Antarctic Berg Grounded for Decades

Antarctic Berg Grounded for Decades
Antarctic Berg Grounded for Decades

The journey of every Antarctic iceberg is unique. Some drift many thousands of kilometers in the Southern Ocean before disintegrating and melting away. Others, like Iceberg B-22A, stay closer to home. In the span of 20 years, B-22A has strayed just 100 kilometers (60 miles) from its birthplace, the floating ice tongue of Thwaites Glacier.

These images, acquired with the Moderate Resolution Imaging Spectroradiometer (MODIS) on NASA’s Terra satellite, show the iceberg around the time it broke from the shelf in March 2002 and two decades later in February 2022.

Notice the wide rift in the March 2002 image where the berg was detaching from the ice tongue. At the time that it broke away, Iceberg B-22 measured 85 kilometers (53 miles) long and 64 kilometers (40 miles) wide—about twice the size of Rhode Island. A few sizable pieces broke off from the berg, and the main piece was renamed B-22A. Two decades later, the berg still measures 71 kilometers (44 miles) by 45 kilometers (28 miles).

After the initial break, the ice tongue accelerated and caught up to the drifting berg, giving it a push out to sea. But overall, B-22A has not moved far, as it is stuck or “grounded” in a relatively shallow part of the Amundsen Sea.

Studies have shown that the grounded iceberg plays an important role in stabilizing sea ice in the area. In some years, a band of landfast sea ice has anchored to the iceberg and ice tongue. This landfast ice is thought to help buttress the Thwaites ice tongue and ice shelf, slowing the flow of ice toward the sea.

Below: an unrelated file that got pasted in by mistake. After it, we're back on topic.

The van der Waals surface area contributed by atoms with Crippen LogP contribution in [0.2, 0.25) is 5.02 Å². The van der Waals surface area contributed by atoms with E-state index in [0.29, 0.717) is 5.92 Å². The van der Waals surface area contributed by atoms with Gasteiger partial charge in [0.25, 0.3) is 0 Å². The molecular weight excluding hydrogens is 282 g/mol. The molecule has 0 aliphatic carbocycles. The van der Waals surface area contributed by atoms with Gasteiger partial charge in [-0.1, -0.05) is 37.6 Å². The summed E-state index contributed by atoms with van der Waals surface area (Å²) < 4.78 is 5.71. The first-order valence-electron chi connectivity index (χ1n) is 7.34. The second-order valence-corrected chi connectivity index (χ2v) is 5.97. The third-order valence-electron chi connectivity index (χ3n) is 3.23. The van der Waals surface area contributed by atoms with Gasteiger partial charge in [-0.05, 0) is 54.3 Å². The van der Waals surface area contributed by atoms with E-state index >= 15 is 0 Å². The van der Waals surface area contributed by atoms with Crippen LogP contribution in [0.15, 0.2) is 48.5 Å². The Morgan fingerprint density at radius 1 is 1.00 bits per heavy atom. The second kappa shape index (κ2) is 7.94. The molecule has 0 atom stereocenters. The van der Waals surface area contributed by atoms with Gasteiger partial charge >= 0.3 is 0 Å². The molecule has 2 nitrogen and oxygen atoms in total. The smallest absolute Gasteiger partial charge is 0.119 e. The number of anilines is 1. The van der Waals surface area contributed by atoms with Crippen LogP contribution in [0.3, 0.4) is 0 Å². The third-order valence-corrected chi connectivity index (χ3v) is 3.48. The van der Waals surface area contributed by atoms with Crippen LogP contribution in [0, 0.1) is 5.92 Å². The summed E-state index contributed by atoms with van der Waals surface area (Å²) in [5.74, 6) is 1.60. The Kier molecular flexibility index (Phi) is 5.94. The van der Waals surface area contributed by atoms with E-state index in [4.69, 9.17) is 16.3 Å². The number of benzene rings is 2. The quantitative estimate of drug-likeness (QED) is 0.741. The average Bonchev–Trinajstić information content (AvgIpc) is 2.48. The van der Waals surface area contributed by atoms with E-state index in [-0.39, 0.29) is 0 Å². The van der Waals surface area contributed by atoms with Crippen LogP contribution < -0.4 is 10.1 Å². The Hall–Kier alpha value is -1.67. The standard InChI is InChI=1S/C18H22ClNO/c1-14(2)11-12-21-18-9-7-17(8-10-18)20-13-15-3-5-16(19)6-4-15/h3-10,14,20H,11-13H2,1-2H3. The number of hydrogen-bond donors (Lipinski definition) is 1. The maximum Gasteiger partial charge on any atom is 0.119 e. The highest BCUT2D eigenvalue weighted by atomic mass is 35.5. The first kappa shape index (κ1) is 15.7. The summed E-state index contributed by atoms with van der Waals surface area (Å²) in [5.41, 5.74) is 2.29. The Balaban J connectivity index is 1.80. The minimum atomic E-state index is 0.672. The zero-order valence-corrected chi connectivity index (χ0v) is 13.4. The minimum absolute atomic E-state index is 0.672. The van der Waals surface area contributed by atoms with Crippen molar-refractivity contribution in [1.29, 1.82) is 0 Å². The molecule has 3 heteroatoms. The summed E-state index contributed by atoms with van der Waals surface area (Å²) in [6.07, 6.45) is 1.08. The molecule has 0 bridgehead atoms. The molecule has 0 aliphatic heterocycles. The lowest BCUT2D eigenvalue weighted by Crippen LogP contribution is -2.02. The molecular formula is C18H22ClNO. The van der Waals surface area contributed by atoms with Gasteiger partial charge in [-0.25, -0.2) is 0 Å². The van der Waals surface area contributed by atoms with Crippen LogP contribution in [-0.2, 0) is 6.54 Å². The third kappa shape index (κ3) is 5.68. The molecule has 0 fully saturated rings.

Plenty of sea ice persisted in the area throughout the austral summer of 2022, but instead of landfast ice, it consisted primarily of broken sea ice and icebergs, or “mélange.” Scientists were sidetracked this season from an international project to study Thwaites Glacier because sea ice and icebergs blocked ships from accessing the ice shelf. A series of bergs—smaller than B-22A but larger than the pieces now breaking from modern-day Thwaites—are visible near the edge of the Crosson Ice Shelf, which spawned them.

Though B-22A remains grounded, plenty has changed in the area since 2002. The ice tongue stopped advancing and has retreated substantially, as it continues to fracture and separate from the Thwaites Eastern Ice Shelf. And the icebergs that now break from Thwaites are generally not large enough to be named and tracked by the U.S. National Ice Center. Instead, the glacier is constantly producing many small broken bits. As Ted Scambos, a senior scientist at the University of Colorado, said in 2020: “What the satellites are showing us is a glacier coming apart at the seams.”

NASA Earth Observatory images by Lauren Dauphin, using MODIS data from NASA EOSDIS LANCE and GIBS/Worldview. Story by Kathryn Hansen with image interpretation by Christopher Shuman, NASA/UMBC.

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